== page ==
I woke at the sound of the impact. Dazed, I listened, eyes closed. It figures, I was moving out tomorrow morning. I would have left today but my blasted cat got out and I didn’t find him till supper time.
I’d lived here all my life. Our neighborhood had spent a lot of time talking, and pleading with the town to do something. They put up signs, they repainted lines, they gave out tickets galore. Still someone would be speeding home, somewhere, and hit our corner just too fast, usually to the sound of screeching tires, then the impact. Metal and glass, trees and people all melding together, then silence.
The trees in our yard used to run right up to the road. Over the years, the trees have receded, like an old man’s hairline, as they took out car after car. Giving their life with the life, or at the very least, the life they used to know, of the person driving the car that didn’t quite make it.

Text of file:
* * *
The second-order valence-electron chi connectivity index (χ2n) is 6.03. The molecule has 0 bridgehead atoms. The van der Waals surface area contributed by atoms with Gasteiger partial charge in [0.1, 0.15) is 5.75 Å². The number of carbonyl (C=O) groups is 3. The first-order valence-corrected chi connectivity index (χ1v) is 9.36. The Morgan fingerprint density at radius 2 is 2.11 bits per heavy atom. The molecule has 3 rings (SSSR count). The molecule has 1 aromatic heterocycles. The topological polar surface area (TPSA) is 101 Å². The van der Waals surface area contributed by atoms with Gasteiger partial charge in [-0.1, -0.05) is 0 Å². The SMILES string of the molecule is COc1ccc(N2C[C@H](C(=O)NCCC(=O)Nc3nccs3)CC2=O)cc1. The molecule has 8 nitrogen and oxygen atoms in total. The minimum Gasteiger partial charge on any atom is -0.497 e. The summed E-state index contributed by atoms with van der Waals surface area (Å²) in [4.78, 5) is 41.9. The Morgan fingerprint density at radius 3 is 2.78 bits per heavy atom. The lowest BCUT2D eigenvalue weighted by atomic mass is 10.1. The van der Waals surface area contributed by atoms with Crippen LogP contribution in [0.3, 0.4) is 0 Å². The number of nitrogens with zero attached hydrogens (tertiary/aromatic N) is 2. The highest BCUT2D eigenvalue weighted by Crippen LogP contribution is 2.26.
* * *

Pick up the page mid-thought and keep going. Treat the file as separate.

I momentarily wondered about the driver, were there passengers, was anyone alive? I knew I should get up and look, call the police, get the number plate, do something. But somehow after all these years I was just too tired to do it again. I had seen so many bodies, broken, twisted people in the remnants of steel and glass. Couldn’t seem to make myself face another time.
Then, laying there, now listening to sirens, I decided I did need to see. I needed to know, one more time. I opened my eyes, but it was pitch black. I tried to sit up, but I couldn’t move.
The car had plowed right through my house, right through my bedroom wall, and right through me. That blasted cat!